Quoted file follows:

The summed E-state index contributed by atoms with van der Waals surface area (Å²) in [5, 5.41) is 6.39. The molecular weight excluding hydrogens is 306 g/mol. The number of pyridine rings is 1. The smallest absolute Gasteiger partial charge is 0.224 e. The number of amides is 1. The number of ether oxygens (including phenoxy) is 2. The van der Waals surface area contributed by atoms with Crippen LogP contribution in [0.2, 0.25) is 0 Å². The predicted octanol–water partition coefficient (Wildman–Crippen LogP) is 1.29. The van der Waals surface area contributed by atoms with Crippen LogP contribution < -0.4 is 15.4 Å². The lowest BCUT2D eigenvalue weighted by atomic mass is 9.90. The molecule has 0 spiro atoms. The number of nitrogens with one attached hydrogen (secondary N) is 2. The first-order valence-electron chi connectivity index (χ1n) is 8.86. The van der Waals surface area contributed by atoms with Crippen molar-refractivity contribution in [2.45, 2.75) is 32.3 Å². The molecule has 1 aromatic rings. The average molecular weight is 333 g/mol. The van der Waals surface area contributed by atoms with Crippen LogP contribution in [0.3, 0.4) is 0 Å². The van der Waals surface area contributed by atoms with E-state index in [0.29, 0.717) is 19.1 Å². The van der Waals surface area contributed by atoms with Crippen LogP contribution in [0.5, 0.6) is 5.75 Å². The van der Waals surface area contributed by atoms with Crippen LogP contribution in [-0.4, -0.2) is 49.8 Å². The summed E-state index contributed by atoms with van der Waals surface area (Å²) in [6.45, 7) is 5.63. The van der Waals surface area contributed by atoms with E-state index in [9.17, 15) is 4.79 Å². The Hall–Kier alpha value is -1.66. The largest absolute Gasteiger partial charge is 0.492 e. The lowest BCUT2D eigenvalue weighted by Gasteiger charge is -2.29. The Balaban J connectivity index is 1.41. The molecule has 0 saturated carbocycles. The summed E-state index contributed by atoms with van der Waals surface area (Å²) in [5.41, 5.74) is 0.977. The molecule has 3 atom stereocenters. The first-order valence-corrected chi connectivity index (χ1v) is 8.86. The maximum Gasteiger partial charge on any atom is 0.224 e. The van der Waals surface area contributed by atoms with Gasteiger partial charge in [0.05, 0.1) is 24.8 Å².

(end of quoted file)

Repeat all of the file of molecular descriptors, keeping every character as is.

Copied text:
The summed E-state index contributed by atoms with van der Waals surface area (Å²) in [5, 5.41) is 6.39. The molecular weight excluding hydrogens is 306 g/mol. The number of pyridine rings is 1. The smallest absolute Gasteiger partial charge is 0.224 e. The number of amides is 1. The number of ether oxygens (including phenoxy) is 2. The van der Waals surface area contributed by atoms with Crippen LogP contribution in [0.2, 0.25) is 0 Å². The predicted octanol–water partition coefficient (Wildman–Crippen LogP) is 1.29. The van der Waals surface area contributed by atoms with Crippen LogP contribution < -0.4 is 15.4 Å². The lowest BCUT2D eigenvalue weighted by atomic mass is 9.90. The molecule has 0 spiro atoms. The number of nitrogens with one attached hydrogen (secondary N) is 2. The first-order valence-electron chi connectivity index (χ1n) is 8.86. The van der Waals surface area contributed by atoms with Crippen molar-refractivity contribution in [2.45, 2.75) is 32.3 Å². The molecule has 1 aromatic rings. The average molecular weight is 333 g/mol. The van der Waals surface area contributed by atoms with Crippen LogP contribution in [0.3, 0.4) is 0 Å². The van der Waals surface area contributed by atoms with E-state index in [0.29, 0.717) is 19.1 Å². The van der Waals surface area contributed by atoms with Crippen LogP contribution in [0.5, 0.6) is 5.75 Å². The van der Waals surface area contributed by atoms with Crippen LogP contribution in [-0.4, -0.2) is 49.8 Å². The summed E-state index contributed by atoms with van der Waals surface area (Å²) in [6.45, 7) is 5.63. The van der Waals surface area contributed by atoms with E-state index in [9.17, 15) is 4.79 Å². The Hall–Kier alpha value is -1.66. The largest absolute Gasteiger partial charge is 0.492 e. The lowest BCUT2D eigenvalue weighted by Gasteiger charge is -2.29. The Balaban J connectivity index is 1.41. The molecule has 0 saturated carbocycles. The summed E-state index contributed by atoms with van der Waals surface area (Å²) in [5.41, 5.74) is 0.977. The molecule has 3 atom stereocenters. The first-order valence-corrected chi connectivity index (χ1v) is 8.86. The maximum Gasteiger partial charge on any atom is 0.224 e. The van der Waals surface area contributed by atoms with Gasteiger partial charge in [0.05, 0.1) is 24.8 Å².